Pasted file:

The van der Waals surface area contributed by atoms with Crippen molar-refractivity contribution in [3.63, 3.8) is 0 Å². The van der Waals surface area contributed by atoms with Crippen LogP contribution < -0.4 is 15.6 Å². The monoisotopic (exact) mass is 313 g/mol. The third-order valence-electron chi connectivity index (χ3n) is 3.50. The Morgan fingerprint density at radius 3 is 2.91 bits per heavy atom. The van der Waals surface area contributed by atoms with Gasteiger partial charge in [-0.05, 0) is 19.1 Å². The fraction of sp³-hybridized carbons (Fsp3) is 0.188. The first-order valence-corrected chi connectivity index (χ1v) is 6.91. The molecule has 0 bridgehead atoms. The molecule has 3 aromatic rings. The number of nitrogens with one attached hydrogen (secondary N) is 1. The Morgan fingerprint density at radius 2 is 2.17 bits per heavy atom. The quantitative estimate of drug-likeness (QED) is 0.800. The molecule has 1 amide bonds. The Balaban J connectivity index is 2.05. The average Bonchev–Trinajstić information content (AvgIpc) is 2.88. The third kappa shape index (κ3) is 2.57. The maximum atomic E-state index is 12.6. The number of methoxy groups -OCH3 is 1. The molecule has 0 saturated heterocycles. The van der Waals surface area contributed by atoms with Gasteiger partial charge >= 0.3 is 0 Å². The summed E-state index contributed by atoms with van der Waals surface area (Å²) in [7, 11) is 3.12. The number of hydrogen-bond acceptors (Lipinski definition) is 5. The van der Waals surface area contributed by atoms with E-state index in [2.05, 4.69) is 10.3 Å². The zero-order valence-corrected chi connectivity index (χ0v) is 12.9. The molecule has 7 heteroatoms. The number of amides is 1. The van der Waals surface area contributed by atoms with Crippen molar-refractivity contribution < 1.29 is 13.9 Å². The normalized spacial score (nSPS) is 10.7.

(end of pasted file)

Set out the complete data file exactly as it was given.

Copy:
The van der Waals surface area contributed by atoms with Crippen molar-refractivity contribution in [3.63, 3.8) is 0 Å². The van der Waals surface area contributed by atoms with Crippen LogP contribution < -0.4 is 15.6 Å². The monoisotopic (exact) mass is 313 g/mol. The third-order valence-electron chi connectivity index (χ3n) is 3.50. The Morgan fingerprint density at radius 3 is 2.91 bits per heavy atom. The van der Waals surface area contributed by atoms with Gasteiger partial charge in [-0.05, 0) is 19.1 Å². The fraction of sp³-hybridized carbons (Fsp3) is 0.188. The first-order valence-corrected chi connectivity index (χ1v) is 6.91. The molecule has 0 bridgehead atoms. The molecule has 3 aromatic rings. The number of nitrogens with one attached hydrogen (secondary N) is 1. The Morgan fingerprint density at radius 2 is 2.17 bits per heavy atom. The quantitative estimate of drug-likeness (QED) is 0.800. The molecule has 1 amide bonds. The Balaban J connectivity index is 2.05. The average Bonchev–Trinajstić information content (AvgIpc) is 2.88. The third kappa shape index (κ3) is 2.57. The maximum atomic E-state index is 12.6. The number of methoxy groups -OCH3 is 1. The molecule has 0 saturated heterocycles. The van der Waals surface area contributed by atoms with Gasteiger partial charge >= 0.3 is 0 Å². The summed E-state index contributed by atoms with van der Waals surface area (Å²) in [7, 11) is 3.12. The number of hydrogen-bond acceptors (Lipinski definition) is 5. The van der Waals surface area contributed by atoms with E-state index in [2.05, 4.69) is 10.3 Å². The zero-order valence-corrected chi connectivity index (χ0v) is 12.9. The molecule has 7 heteroatoms. The number of amides is 1. The van der Waals surface area contributed by atoms with Crippen molar-refractivity contribution < 1.29 is 13.9 Å². The normalized spacial score (nSPS) is 10.7.